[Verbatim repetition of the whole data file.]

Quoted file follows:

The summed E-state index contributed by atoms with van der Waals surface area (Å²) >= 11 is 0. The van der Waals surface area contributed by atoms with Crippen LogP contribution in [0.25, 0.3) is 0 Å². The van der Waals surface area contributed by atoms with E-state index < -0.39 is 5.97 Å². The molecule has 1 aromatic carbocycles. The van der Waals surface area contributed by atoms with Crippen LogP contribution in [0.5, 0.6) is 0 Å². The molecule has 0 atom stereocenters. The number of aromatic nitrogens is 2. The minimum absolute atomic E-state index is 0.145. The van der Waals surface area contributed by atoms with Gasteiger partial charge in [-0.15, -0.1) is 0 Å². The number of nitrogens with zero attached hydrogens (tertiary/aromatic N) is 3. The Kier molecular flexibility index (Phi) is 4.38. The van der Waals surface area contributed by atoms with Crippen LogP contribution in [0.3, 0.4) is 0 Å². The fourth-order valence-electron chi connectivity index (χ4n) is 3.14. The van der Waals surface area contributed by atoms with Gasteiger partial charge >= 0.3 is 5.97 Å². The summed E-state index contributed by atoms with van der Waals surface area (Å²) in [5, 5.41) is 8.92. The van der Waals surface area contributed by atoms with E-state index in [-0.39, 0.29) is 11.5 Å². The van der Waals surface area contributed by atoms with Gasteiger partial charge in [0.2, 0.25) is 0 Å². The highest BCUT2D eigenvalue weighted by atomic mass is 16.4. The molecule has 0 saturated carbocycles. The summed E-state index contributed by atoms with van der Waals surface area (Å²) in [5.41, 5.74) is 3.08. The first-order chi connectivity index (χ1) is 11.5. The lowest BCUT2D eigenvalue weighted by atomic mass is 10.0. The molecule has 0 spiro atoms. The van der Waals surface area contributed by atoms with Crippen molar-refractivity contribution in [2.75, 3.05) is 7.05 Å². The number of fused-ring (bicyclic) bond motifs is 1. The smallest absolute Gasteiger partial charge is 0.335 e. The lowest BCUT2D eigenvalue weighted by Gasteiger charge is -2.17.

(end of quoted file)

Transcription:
The summed E-state index contributed by atoms with van der Waals surface area (Å²) >= 11 is 0. The van der Waals surface area contributed by atoms with Crippen LogP contribution in [0.25, 0.3) is 0 Å². The van der Waals surface area contributed by atoms with E-state index < -0.39 is 5.97 Å². The molecule has 1 aromatic carbocycles. The van der Waals surface area contributed by atoms with Crippen LogP contribution in [0.5, 0.6) is 0 Å². The molecule has 0 atom stereocenters. The number of aromatic nitrogens is 2. The minimum absolute atomic E-state index is 0.145. The van der Waals surface area contributed by atoms with Gasteiger partial charge in [-0.15, -0.1) is 0 Å². The number of nitrogens with zero attached hydrogens (tertiary/aromatic N) is 3. The Kier molecular flexibility index (Phi) is 4.38. The van der Waals surface area contributed by atoms with Crippen LogP contribution in [0.3, 0.4) is 0 Å². The fourth-order valence-electron chi connectivity index (χ4n) is 3.14. The van der Waals surface area contributed by atoms with Gasteiger partial charge >= 0.3 is 5.97 Å². The summed E-state index contributed by atoms with van der Waals surface area (Å²) in [5, 5.41) is 8.92. The van der Waals surface area contributed by atoms with E-state index in [-0.39, 0.29) is 11.5 Å². The van der Waals surface area contributed by atoms with Gasteiger partial charge in [0.2, 0.25) is 0 Å². The highest BCUT2D eigenvalue weighted by atomic mass is 16.4. The molecule has 0 saturated carbocycles. The summed E-state index contributed by atoms with van der Waals surface area (Å²) in [5.41, 5.74) is 3.08. The first-order chi connectivity index (χ1) is 11.5. The lowest BCUT2D eigenvalue weighted by atomic mass is 10.0. The molecule has 0 spiro atoms. The van der Waals surface area contributed by atoms with Crippen molar-refractivity contribution in [2.75, 3.05) is 7.05 Å². The number of fused-ring (bicyclic) bond motifs is 1. The smallest absolute Gasteiger partial charge is 0.335 e. The lowest BCUT2D eigenvalue weighted by Gasteiger charge is -2.17.